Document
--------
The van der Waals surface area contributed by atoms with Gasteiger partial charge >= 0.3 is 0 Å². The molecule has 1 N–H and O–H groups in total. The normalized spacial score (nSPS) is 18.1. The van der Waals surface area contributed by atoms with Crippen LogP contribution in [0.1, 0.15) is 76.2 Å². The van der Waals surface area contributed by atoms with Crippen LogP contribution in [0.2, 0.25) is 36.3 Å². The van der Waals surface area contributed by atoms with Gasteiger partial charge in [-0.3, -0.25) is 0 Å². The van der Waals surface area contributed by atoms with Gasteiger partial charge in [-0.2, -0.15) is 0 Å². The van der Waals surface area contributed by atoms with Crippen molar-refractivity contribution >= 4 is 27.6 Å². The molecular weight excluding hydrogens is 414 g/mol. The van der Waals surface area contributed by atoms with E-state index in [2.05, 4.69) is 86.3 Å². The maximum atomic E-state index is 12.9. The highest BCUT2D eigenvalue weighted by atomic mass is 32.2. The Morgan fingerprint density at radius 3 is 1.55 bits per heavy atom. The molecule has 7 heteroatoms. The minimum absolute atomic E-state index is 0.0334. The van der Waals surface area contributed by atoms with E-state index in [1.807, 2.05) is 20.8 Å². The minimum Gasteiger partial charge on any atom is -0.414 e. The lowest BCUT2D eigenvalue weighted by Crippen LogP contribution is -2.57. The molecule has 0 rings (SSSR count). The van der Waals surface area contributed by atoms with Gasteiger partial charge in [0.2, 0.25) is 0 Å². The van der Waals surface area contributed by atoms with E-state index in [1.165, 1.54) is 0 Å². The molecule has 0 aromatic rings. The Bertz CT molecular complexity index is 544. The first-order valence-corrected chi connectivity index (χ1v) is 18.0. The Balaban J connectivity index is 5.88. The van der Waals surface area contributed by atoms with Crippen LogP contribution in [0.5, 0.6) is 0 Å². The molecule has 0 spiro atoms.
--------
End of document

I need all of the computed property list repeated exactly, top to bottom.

The van der Waals surface area contributed by atoms with Gasteiger partial charge >= 0.3 is 0 Å². The molecule has 1 N–H and O–H groups in total. The normalized spacial score (nSPS) is 18.1. The van der Waals surface area contributed by atoms with Crippen LogP contribution in [0.1, 0.15) is 76.2 Å². The van der Waals surface area contributed by atoms with Crippen LogP contribution in [0.2, 0.25) is 36.3 Å². The van der Waals surface area contributed by atoms with Gasteiger partial charge in [-0.3, -0.25) is 0 Å². The van der Waals surface area contributed by atoms with Gasteiger partial charge in [-0.2, -0.15) is 0 Å². The van der Waals surface area contributed by atoms with Crippen molar-refractivity contribution >= 4 is 27.6 Å². The molecular weight excluding hydrogens is 414 g/mol. The van der Waals surface area contributed by atoms with E-state index in [2.05, 4.69) is 86.3 Å². The maximum atomic E-state index is 12.9. The highest BCUT2D eigenvalue weighted by atomic mass is 32.2. The Morgan fingerprint density at radius 3 is 1.55 bits per heavy atom. The molecule has 7 heteroatoms. The minimum absolute atomic E-state index is 0.0334. The van der Waals surface area contributed by atoms with E-state index in [1.807, 2.05) is 20.8 Å². The minimum Gasteiger partial charge on any atom is -0.414 e. The lowest BCUT2D eigenvalue weighted by Crippen LogP contribution is -2.57. The molecule has 0 rings (SSSR count). The van der Waals surface area contributed by atoms with Gasteiger partial charge in [0.2, 0.25) is 0 Å². The van der Waals surface area contributed by atoms with E-state index in [1.165, 1.54) is 0 Å². The molecule has 0 aromatic rings. The Bertz CT molecular complexity index is 544. The first-order valence-corrected chi connectivity index (χ1v) is 18.0. The Balaban J connectivity index is 5.88. The van der Waals surface area contributed by atoms with Crippen LogP contribution in [0.5, 0.6) is 0 Å². The molecule has 0 spiro atoms.